Finally, in the fifth, the O’s broke onto the scoreboard, but not without wasting an opportunity to do more damage. Rutschman and Henderson started the inning with a walk and single, respectively, and this time Santander came through, ripping an RBI single to right to make it a 3-1 game. It was the Birds’ first hit with a man in scoring position, and — spoiler alert! — it would be their last. O’Hearn, at least, drove in a run on a productive out, a fielder’s choice at second that plated Henderson. The Birds were down by just one.

With two outs, Austin Hays roped a double down the left-field line that moved O’Hearn to third, and the O’s were a base hit away from taking the lead. Wainwright, at 90 pitches, was running on fumes, and nobody was warming in the bullpen as the Cardinals wanted to give him every opportunity to earn his 199th career win.

In arguably the most crucial at-bat of the game, the 42-year-old right-hander geared up and struck out Adam Frazier on four pitches, getting him to chase a curveball in the dirt for out number three. Good for Wainwright. Not so much for the Orioles.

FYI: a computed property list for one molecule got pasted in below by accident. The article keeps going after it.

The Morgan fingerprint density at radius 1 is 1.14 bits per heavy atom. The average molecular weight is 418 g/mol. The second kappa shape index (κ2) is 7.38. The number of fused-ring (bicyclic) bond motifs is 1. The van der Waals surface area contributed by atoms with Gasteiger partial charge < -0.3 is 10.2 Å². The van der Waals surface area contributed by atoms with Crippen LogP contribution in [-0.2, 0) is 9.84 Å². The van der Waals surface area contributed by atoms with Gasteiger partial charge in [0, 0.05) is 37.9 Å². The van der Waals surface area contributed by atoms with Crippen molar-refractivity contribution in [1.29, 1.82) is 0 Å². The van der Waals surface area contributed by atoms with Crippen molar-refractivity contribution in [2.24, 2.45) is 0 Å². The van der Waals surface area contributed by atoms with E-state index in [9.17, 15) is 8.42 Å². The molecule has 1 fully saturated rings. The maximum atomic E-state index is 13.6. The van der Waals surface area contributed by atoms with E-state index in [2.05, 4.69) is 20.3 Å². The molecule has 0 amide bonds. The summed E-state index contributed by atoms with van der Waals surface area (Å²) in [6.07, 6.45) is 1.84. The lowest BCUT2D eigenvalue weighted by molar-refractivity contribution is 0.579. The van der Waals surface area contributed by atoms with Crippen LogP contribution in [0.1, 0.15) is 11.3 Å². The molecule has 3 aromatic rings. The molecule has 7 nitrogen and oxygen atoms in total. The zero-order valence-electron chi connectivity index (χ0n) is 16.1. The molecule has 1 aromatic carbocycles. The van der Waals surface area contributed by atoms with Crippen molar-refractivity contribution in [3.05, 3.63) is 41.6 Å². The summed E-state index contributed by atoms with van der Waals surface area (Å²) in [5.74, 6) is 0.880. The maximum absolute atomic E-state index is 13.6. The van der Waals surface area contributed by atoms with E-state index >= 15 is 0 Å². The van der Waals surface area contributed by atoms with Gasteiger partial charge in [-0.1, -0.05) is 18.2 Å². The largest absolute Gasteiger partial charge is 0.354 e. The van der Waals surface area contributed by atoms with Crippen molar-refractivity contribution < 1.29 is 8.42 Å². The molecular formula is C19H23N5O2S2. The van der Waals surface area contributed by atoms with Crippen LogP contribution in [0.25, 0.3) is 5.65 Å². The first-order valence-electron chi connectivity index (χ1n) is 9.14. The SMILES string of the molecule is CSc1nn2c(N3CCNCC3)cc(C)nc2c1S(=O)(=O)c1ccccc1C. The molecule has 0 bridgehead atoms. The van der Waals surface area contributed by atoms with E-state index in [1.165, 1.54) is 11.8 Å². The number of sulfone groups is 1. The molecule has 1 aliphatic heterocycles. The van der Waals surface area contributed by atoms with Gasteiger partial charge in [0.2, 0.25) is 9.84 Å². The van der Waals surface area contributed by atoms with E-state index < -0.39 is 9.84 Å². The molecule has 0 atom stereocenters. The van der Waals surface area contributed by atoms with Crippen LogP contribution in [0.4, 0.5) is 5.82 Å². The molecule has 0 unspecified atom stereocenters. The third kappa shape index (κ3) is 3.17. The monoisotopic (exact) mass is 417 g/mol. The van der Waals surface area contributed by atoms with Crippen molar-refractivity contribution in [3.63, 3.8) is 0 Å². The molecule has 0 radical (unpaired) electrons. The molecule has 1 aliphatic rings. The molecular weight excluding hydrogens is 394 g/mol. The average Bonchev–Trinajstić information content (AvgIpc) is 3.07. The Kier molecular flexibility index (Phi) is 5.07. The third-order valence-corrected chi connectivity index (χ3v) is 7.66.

The O’s failed to build on that fifth-inning momentum, while the Cardinals padded their lead with two runs off Jórge López in the seventh. That included a second home run from Palacios, the Towson alum, who had only one career home run in 69 games entering the game, and in fact was only in this game because Gorman left with an injury. What is even happening here?

Of course, the Birds suffered one last moment of ignominy in the seventh. Again, they put the first two runners on base. And again, they did nothing with it. Cedric Mullins grounded into a gut-punch double play when he stutter-stepped before reaching first base, and Hays popped out. Everyone, say it with me now: Yankee’d. An inning later, McCann grounded into his second double play of the game and the Orioles’ third.

The O’s went down 1-2-3 against closer Ryan Helsley in the ninth, and that was that. Wainwright, a pitcher the O’s should have destroyed based on his 2023 stats, instead earned his 199th win. If he’s gonna do us like that, he might as well get to 200 now. And now we hope the Twins can hold onto their lead against the Rays, which sits at 3-2 in the eighth as I write this. (UPDATE: The Rays indeed lost, preserving the Orioles’ division lead at three games. Thanks, Twins!)